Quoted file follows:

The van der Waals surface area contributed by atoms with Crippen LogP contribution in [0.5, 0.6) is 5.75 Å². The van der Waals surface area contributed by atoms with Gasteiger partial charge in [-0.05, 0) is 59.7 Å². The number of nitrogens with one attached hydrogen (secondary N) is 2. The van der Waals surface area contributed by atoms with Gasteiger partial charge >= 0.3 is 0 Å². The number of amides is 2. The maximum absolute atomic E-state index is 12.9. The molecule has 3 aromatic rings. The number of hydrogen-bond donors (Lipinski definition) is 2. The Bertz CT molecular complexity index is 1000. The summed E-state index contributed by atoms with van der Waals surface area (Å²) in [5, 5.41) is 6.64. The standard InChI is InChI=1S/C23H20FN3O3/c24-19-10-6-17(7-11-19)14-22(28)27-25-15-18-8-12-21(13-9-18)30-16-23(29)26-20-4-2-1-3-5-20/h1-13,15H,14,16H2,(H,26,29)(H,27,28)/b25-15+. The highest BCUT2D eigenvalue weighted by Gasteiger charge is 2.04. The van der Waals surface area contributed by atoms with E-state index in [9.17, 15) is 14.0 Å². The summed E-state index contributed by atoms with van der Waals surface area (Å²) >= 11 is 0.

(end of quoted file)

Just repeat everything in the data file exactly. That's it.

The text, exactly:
The van der Waals surface area contributed by atoms with Crippen LogP contribution in [0.5, 0.6) is 5.75 Å². The van der Waals surface area contributed by atoms with Gasteiger partial charge in [-0.05, 0) is 59.7 Å². The number of nitrogens with one attached hydrogen (secondary N) is 2. The van der Waals surface area contributed by atoms with Gasteiger partial charge >= 0.3 is 0 Å². The number of amides is 2. The maximum absolute atomic E-state index is 12.9. The molecule has 3 aromatic rings. The number of hydrogen-bond donors (Lipinski definition) is 2. The Bertz CT molecular complexity index is 1000. The summed E-state index contributed by atoms with van der Waals surface area (Å²) in [5, 5.41) is 6.64. The standard InChI is InChI=1S/C23H20FN3O3/c24-19-10-6-17(7-11-19)14-22(28)27-25-15-18-8-12-21(13-9-18)30-16-23(29)26-20-4-2-1-3-5-20/h1-13,15H,14,16H2,(H,26,29)(H,27,28)/b25-15+. The highest BCUT2D eigenvalue weighted by Gasteiger charge is 2.04. The van der Waals surface area contributed by atoms with E-state index in [9.17, 15) is 14.0 Å². The summed E-state index contributed by atoms with van der Waals surface area (Å²) >= 11 is 0.